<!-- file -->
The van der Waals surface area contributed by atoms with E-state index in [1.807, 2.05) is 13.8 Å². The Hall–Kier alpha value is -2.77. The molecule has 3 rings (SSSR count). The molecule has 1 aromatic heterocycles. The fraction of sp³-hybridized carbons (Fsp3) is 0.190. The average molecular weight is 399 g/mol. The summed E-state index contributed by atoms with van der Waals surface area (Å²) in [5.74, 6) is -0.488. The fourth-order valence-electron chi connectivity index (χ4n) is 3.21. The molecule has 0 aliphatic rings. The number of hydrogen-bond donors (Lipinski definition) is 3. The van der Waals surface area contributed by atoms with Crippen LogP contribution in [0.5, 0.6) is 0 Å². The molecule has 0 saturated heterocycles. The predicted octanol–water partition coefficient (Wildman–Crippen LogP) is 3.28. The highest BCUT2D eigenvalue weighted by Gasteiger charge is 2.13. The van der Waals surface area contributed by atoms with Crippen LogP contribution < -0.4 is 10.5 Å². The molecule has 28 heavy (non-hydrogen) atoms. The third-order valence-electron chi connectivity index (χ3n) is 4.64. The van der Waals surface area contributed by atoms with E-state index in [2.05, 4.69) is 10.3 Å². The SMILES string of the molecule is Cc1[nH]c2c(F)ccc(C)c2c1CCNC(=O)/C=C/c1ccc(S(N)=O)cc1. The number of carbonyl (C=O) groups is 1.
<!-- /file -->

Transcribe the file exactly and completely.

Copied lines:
The van der Waals surface area contributed by atoms with E-state index in [1.807, 2.05) is 13.8 Å². The Hall–Kier alpha value is -2.77. The molecule has 3 rings (SSSR count). The molecule has 1 aromatic heterocycles. The fraction of sp³-hybridized carbons (Fsp3) is 0.190. The average molecular weight is 399 g/mol. The summed E-state index contributed by atoms with van der Waals surface area (Å²) in [5.74, 6) is -0.488. The fourth-order valence-electron chi connectivity index (χ4n) is 3.21. The molecule has 0 aliphatic rings. The number of hydrogen-bond donors (Lipinski definition) is 3. The van der Waals surface area contributed by atoms with Crippen LogP contribution in [0.5, 0.6) is 0 Å². The molecule has 0 saturated heterocycles. The predicted octanol–water partition coefficient (Wildman–Crippen LogP) is 3.28. The highest BCUT2D eigenvalue weighted by Gasteiger charge is 2.13. The van der Waals surface area contributed by atoms with Crippen LogP contribution < -0.4 is 10.5 Å². The molecule has 28 heavy (non-hydrogen) atoms. The third-order valence-electron chi connectivity index (χ3n) is 4.64. The van der Waals surface area contributed by atoms with E-state index in [2.05, 4.69) is 10.3 Å². The SMILES string of the molecule is Cc1[nH]c2c(F)ccc(C)c2c1CCNC(=O)/C=C/c1ccc(S(N)=O)cc1. The number of carbonyl (C=O) groups is 1.